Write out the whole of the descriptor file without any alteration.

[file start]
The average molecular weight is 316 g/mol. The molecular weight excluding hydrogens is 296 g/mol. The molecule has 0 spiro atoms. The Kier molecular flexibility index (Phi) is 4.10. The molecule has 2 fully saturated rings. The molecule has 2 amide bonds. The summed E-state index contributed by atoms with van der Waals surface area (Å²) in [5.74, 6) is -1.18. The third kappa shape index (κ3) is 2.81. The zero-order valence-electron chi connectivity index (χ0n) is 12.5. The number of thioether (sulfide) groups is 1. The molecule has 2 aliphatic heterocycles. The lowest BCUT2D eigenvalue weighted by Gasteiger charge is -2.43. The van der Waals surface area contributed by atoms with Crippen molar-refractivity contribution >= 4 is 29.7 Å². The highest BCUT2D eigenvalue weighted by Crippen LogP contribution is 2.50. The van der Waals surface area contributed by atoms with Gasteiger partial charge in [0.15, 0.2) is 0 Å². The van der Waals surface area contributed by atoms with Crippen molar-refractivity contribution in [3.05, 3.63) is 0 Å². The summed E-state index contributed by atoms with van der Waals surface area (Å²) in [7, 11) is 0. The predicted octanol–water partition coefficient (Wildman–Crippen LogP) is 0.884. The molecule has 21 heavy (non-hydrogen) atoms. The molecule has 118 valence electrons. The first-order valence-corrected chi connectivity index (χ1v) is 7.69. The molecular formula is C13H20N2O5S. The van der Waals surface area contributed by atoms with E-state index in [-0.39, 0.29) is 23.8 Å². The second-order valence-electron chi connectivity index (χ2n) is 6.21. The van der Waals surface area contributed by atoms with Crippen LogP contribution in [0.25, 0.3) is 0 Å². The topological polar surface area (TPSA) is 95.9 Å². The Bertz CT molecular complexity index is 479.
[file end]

The average molecular weight is 316 g/mol. The molecular weight excluding hydrogens is 296 g/mol. The molecule has 0 spiro atoms. The Kier molecular flexibility index (Phi) is 4.10. The molecule has 2 fully saturated rings. The molecule has 2 amide bonds. The summed E-state index contributed by atoms with van der Waals surface area (Å²) in [5.74, 6) is -1.18. The third kappa shape index (κ3) is 2.81. The zero-order valence-electron chi connectivity index (χ0n) is 12.5. The number of thioether (sulfide) groups is 1. The molecule has 2 aliphatic heterocycles. The lowest BCUT2D eigenvalue weighted by Gasteiger charge is -2.43. The van der Waals surface area contributed by atoms with Crippen molar-refractivity contribution >= 4 is 29.7 Å². The highest BCUT2D eigenvalue weighted by Crippen LogP contribution is 2.50. The van der Waals surface area contributed by atoms with Gasteiger partial charge in [0.15, 0.2) is 0 Å². The van der Waals surface area contributed by atoms with Crippen molar-refractivity contribution in [3.05, 3.63) is 0 Å². The summed E-state index contributed by atoms with van der Waals surface area (Å²) in [7, 11) is 0. The predicted octanol–water partition coefficient (Wildman–Crippen LogP) is 0.884. The molecule has 21 heavy (non-hydrogen) atoms. The molecule has 118 valence electrons. The first-order valence-corrected chi connectivity index (χ1v) is 7.69. The molecular formula is C13H20N2O5S. The van der Waals surface area contributed by atoms with E-state index in [-0.39, 0.29) is 23.8 Å². The second-order valence-electron chi connectivity index (χ2n) is 6.21. The van der Waals surface area contributed by atoms with Crippen LogP contribution in [0.25, 0.3) is 0 Å². The topological polar surface area (TPSA) is 95.9 Å². The Bertz CT molecular complexity index is 479.